Ethnic Groups in Vermont
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This entry was originally written by Scott Andrew Bartley and Alice Eichholz, Ph.D., CG for Red Book: American State, County, and Town Sources.
Members and descendants of the Abenaki Nation of Missisquoi, St. Francis/Sokoki band in Vermont, are active in genealogical research. Contact the Abenaki Nation of Missisquoi and the Abenaki Tribal Museum and Cultural Center, 100 Grand St., Swanton, VT 05488.
Calloway, Colin G. The Western Abenakis of Vermont, 1600–1800: War, Migration, and the Survival of an Indian People. Norman, Okla.: University of Oklahoma Press, 1990.
Haviland, William A., and Marjory W. Power. The Original Vermonters: Native Inhabitants, Past and Present. Burlington: University of Vermont, 1981.
A large number of French-Canadians migrated across the border as early as the late eighteenth century and continues today. In addition to a few Quebec census records available at the Vermont Public Records Division, the Vermont French-Canadian Genealogical Society (see Archives, Libraries, and Societies) holds an excellent array of research materials of French-Canadian research. (See also American-Canadian Genealogical Society; and New England Historic Genealogical Society).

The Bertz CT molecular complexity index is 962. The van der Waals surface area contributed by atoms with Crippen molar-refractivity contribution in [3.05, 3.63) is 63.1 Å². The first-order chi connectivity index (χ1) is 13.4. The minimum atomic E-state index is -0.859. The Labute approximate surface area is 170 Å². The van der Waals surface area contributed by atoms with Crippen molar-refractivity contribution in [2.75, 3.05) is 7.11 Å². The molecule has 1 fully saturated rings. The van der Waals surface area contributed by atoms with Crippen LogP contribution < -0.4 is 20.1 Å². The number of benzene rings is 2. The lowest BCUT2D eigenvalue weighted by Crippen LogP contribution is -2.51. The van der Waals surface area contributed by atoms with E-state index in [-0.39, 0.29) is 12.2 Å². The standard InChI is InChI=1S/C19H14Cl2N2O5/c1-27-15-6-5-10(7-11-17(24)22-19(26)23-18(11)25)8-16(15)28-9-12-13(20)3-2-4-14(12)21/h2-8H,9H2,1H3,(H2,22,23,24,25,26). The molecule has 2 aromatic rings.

Other Ethnic Groups
Migration in the nineteenth century through the turn of this century included Irish, Russians, Italians, Poles, Greeks, and Spanish, as well as numerous other groups, mostly employed in the quarries, iron industry, and manufacturing towns. While no special collections of materials exist for research, the following is an excellent example of what can be found throughout Vermont’s research materials:
Beavin, Daniel et al., Barre, Vermont: An Annotated Bibliography. Barre, Vt.: Aldrich Public Library, 1979. An itemized list of over 500 documents and groups of materials focusing on the local history of a town heavily influenced by immigration.